It's too bad there wasn't a panel afterwards, including one or more people who could reasonably critique the film. Rather than introducing an independent voice, both presentations concluded with appearances by Anat Saragusti, the film's researcher.  In the Q & A at the downtown venue, she responded politely to my friend's concern that the film had a predetermined ideological agenda, claiming that they simply went where the facts led them.

Fellow blogger, Hillel Schenker, provided this perspective from his home in Tel Aviv:

Monday, November 17, 2014

Thoughts on Seeing Klinghoffer Opera, at Last

Over the weekend, I attended the last performance of “The Death of Klinghoffer” at the Met. I tried as best I could, despite reading about 20 reviews of the production, to view it without preconceptions. I must say that I came away astonished that anyone could see the opera as Anti-Semitic, anti-Israeli, or in any way condoning Palestinian terrorism.  The opera provides the strongest possible condemnation of  terrorism, and the terrorists who killed Klinghoffer are depicted as monsters, with their rationalizations for the crimes the rationalizations and self-delusions of monsters.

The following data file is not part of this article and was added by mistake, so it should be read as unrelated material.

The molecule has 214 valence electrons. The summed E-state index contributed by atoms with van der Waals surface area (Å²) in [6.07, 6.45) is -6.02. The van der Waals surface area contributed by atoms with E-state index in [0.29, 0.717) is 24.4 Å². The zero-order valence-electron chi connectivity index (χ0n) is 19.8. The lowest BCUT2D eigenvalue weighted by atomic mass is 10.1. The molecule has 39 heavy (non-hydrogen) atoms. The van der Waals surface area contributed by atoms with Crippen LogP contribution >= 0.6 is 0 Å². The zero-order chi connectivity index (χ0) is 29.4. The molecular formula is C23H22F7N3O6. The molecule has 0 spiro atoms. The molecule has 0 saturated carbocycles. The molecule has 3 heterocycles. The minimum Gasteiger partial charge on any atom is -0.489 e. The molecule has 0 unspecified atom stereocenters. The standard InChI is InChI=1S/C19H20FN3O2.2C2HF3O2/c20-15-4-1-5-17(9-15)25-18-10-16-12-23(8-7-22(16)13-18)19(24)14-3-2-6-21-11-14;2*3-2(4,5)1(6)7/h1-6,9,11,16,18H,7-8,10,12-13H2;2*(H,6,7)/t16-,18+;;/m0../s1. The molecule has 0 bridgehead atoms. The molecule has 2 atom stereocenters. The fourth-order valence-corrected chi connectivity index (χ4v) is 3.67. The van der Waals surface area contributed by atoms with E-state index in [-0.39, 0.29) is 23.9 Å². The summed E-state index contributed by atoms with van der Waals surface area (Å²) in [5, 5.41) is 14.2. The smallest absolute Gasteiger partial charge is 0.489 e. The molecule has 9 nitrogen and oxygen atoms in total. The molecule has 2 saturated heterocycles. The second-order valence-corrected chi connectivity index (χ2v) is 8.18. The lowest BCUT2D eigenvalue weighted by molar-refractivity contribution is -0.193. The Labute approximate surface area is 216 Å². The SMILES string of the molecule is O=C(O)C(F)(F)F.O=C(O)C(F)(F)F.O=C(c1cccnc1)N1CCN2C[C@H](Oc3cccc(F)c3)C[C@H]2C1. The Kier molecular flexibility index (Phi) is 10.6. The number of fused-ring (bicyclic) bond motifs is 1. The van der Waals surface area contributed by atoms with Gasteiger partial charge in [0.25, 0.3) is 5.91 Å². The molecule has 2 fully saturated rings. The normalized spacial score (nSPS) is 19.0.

If anyone should be upset by the opera, it should be Palestinians, who are depicted in the opera solely as terrorists and their abettors.  I found myself thinking that the opera could be really effective as hasbara [propaganda] for the Israeli government.  If the Achille Lauro hijacking took place today, rather than 30 years ago, I think that more effective anti-terrorist actions by Israel or the Navy SEALS would have probably prevented Klinghoffer’s death, and hurrah for that.  

Did I see an entirely different opera from that of the critics? I don’t think so.  The opening “Chorus of the Exiled Palestinians” certainly is an effective invocation of the pain of the Nakba.   But it is in no way exculpatory of the actions of the terrorists.  The simple truth is that for Palestinians, for all Palestinians, the events of 1948 are utterly foundational for their understanding of their political reality— for moderates, for radicals, and for terrorists. A legitimate grievance  does not justify all  actions taken in retribution, and many of the most evil villains of opera and the stage have legitimate complaints.   Except for those who want to wish away the negative consequences  of 1948, and place all the blame for the expulsion of Palestinians on the Palestinians themselves, I don’t see how else to tell the story.